The New Year is upon us, which means a perfect time to wipe the slate clean and start a new, positive year for you and your kids. Everyone sets resolutions for the New Year in hopes of self-improvement and better health -even the kids- so here are some potential New Year’s resolutions for the whole family.
1 – Participate in physical activities an hour a day, at least three days a week
With growing technology right at our fingertips, more kids are spending time glued to their computers, TVs, and phones than playing outside, riding their bikes, and causing a manageable ruckus. One in three kids in the United States suffers from obesity or being overweight. While there are various contributing factors, sedentary lifestyle is a big one.
While PE games at school certainly help, kids need to stay active outside of school, too. Regular physical activity keeps kids healthy and perpetuates proper bone and muscle development, and just an hour a few days a week is all it takes. As a parent, you can do your part to keep your kids active without them even knowing it. Go out for frequent walks, hikes, and bike rides. Shoot some hoops in the driveway or throw around the old pigskin. Above all, do something that you know your kids will enjoy. Don’t force them to join a sports team or take up a martial art if they are vehemently against it.
2 – Eat at least two servings of fruits and vegetables a day
Fruits and veggies have all the vitamins, minerals, and nutrients kids need to grow up strong and healthy. Unfortunately, getting kids to eat their greens is a Herculean task at best. Generally, kids should have one fruit or veggie per meal, but two good servings can still pack quite the punch. To be fair, your kids will probably end up consuming more than two servings of fruits and veggies anyway.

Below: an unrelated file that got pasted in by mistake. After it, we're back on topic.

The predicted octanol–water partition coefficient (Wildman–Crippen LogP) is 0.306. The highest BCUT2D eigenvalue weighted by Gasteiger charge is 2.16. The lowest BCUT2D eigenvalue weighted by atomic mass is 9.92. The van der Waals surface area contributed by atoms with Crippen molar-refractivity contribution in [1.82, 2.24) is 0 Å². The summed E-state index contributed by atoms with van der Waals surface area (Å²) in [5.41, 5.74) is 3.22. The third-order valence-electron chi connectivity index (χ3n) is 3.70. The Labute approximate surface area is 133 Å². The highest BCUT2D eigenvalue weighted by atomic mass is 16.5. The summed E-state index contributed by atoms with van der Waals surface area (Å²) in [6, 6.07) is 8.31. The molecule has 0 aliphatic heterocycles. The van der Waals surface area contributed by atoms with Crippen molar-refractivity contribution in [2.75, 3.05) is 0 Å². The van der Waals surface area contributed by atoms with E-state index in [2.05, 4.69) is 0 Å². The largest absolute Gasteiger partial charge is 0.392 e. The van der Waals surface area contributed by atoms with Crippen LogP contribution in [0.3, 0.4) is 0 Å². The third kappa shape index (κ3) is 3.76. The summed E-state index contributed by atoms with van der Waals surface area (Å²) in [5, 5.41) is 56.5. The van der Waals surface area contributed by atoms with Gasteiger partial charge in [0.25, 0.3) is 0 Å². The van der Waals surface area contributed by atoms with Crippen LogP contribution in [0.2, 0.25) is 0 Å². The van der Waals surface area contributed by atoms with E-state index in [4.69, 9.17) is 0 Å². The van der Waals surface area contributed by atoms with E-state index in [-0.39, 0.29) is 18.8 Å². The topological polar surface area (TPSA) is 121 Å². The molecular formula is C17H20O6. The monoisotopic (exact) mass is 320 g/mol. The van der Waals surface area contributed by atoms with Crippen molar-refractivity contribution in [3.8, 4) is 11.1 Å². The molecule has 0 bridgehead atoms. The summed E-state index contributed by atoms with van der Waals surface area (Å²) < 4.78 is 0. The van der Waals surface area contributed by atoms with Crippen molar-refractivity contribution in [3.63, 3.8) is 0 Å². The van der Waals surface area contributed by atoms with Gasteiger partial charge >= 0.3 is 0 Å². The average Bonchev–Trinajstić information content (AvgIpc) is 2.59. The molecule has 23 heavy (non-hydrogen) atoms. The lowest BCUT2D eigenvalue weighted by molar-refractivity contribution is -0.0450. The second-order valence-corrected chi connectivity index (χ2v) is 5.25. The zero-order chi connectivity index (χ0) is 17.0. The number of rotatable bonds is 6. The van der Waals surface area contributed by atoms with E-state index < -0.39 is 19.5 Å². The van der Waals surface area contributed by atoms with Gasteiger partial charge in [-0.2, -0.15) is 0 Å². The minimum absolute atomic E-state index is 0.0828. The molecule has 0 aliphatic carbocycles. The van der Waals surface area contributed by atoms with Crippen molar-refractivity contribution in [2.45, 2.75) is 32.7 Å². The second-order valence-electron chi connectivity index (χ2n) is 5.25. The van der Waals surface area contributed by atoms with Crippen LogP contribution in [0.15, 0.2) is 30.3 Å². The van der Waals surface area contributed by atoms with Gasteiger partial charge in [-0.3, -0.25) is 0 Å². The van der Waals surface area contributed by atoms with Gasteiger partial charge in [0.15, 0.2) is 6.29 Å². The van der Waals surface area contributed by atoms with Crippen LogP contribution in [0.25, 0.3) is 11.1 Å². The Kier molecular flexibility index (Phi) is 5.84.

Keep plenty of fresh fruit and sliced veggies handy to replace chips, cookies, and other snacks. Although fruit juice seems like an easy option, the process of juicing often takes out important nutrients—like fiber—and fills kids up too quickly.
3 – Limit soda to special occasions
Soda has become one of the biggest banes to modern humanity, for adults and children alike. While soda is certainly packed with sugar and sodium, it’s not so much the drink itself as it is the sheer amount that we drink, so much so that the United States is actually an outlier in international soda-drinking trends.
There’s nothing wrong with enjoying a soda every now and then, but pop shouldn’t comprise the majority of your child’s fluid intake. Water is the way to go.
4 – Stop negative self-talk
We’re all allowed our moments of self-deprecation, but it shouldn’t become a habit or something that your kids believe in. When kids constantly say, “I’m dumb,” or, “I can’t do this,” they start believing their own words, which can completely undercut their self-esteem and confidence. Maintain a positive attitude with your kids, and give feedback that is accurate but constructive.
On a related note, always be aware of the little ears that absorb and often internalize the things we say around them, even if we don’t mean for that to happen. If you criticize yourself because your jeans aren’t fitting quite like they used to, or you indulged too much at dinner, or any other self-criticism, your kids will follow suit and think it’s right to constantly pick themselves apart.
Given the choices, kids tend to make the right decisions. Do your part to nudge them in the right direction and they’re sure to have a lovely, fun New Year.